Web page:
EYECAN Solutions was hosted at the newly renovated Westlea Centre over two days at the beginning of October.
Visitors attended during the time slots appointed to them, to help manage footfall and to ensure that everyone received the attention they deserved.
Despite the negative impact Covid has had over the last year and a half, it provided EYECAN with the opportunity to completely transform their base in St Martin. Visitors were greatly impressed with the new venue and looked forward to future EYECAN Solutions events being held at Westlea Centre.
Westlea Centre boasts an accessible interior, with appropriate lighting and colour contrast throughout. The Demo Room had different works of art - created by EYECAN members – on display, whilst a wide range of the latest equipment is also on display.
EYECAN’s Rehabilitation Officer, Chris Frost, and Sight Support Officer, Agnetta Nerac, spent most of the event demonstrating the variety of equipment and technology that is available to people with sight loss, making their lives easier and more independent.
Some of the equipment included everyday items like lamps. More advanced items included Explore 5 & 8 handheld and free-standing digital magnifiers (with 5” or 8” screens). These are small, easy-to-use magnifiers that offer versatile contrast and font size options.
The larger Humanware Reveal 16i full HD digital magnifier was also on display. It has all the functionality of other desktop digital magnifiers and would be ideal for a student needing to use a smaller and more portable device. The different functionality options also enable users to access text and information.
IrisVision and Acesight VR were the other two magnifiers demonstrated, both of which are easy to operate, lightweight, high quality, wearable magnifiers. These magnifiers are designed to help users with sight loss, particularly when watching television, reading, seeing faces and tackling hobbies and tasks while stationary.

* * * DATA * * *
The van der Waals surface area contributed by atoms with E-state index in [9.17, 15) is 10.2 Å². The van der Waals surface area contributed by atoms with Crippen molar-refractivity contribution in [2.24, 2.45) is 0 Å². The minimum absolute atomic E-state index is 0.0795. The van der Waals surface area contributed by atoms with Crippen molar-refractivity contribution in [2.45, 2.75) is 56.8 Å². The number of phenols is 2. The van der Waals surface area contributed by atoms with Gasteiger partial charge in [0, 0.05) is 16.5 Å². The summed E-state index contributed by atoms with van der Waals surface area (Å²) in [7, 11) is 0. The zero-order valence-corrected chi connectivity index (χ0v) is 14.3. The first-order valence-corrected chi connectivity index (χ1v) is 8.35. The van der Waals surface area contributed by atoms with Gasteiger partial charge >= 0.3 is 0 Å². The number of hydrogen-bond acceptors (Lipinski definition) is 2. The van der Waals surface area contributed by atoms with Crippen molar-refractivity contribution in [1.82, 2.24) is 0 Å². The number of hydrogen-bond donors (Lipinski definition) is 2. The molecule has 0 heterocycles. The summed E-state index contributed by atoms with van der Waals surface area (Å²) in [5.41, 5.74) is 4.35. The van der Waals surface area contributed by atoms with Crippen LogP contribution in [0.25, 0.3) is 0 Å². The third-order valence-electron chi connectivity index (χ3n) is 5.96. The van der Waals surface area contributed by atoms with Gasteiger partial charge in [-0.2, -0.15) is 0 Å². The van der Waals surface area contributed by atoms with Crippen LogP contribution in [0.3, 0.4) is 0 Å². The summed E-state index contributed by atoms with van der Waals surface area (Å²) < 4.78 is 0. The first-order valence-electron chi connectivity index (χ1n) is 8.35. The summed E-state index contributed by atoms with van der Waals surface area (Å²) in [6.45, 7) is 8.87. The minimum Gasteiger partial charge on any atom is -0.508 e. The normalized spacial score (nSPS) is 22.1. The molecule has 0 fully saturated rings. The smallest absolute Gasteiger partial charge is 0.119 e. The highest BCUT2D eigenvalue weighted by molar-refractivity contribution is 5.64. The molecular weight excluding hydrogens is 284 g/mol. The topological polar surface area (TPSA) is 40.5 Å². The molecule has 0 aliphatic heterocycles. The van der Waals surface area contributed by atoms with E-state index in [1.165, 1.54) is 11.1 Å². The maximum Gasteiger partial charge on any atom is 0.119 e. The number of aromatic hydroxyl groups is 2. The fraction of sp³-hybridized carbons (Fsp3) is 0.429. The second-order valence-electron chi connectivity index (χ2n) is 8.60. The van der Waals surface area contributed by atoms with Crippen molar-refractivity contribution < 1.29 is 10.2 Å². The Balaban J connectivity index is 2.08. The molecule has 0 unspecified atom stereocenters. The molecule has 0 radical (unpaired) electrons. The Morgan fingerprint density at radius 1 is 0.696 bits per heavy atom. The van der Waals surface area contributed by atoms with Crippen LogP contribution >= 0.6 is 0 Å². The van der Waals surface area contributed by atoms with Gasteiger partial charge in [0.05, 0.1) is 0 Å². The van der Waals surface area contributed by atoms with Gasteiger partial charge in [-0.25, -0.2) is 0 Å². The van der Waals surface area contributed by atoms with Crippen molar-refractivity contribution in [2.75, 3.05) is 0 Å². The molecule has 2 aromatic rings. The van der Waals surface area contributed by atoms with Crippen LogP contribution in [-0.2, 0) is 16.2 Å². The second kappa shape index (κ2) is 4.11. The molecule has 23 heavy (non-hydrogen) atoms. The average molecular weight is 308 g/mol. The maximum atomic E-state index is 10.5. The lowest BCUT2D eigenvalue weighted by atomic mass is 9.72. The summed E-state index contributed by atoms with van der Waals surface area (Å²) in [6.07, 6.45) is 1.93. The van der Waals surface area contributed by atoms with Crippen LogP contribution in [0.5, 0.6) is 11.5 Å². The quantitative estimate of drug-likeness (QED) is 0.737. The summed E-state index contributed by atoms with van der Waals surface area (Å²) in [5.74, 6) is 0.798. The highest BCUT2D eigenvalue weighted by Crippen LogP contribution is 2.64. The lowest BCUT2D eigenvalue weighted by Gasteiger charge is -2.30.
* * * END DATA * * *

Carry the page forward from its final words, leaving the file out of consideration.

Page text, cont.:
Seeing AI, an innovative iPhone and iPad camera app, which uses different modes to read printed text and currency, was also introduced to visitors. This app can describe physical objects, including photographs, providing details such as colour and the position of objects within the image. The Short Text channel, speaks text as soon as it appears in front of the camera, making cooking instructions, menus and notices accessible. One user described the experience as being a little like having a Swiss army knife, with a variety of tools that can support independence in daily living.
Visionaid and Humanware were on hand to provide visitors with online presentations of their products and equipment. Meaningful presentations were shown from Blind Veterans, the charity supporting service veterans with sight loss, as well as Guide Dogs.
Local services were represented by the Diabetes Retinal Screening service, the Stop Smoking Service, and a Health Services dietician, whilst the Stroke Association, Headway, My Guide (an off-shoot of Guide Dogs) and the Macular Society represented charities.
EYECAN also took the opportunity to showcase its other services and people had the opportunity to learn more about welfare and advocacy as well as work supporting wellbeing, art and craft and social activities.
Medical supply business, Technicare, also had a stand, and generously sponsored refreshments that were offered to all who attended.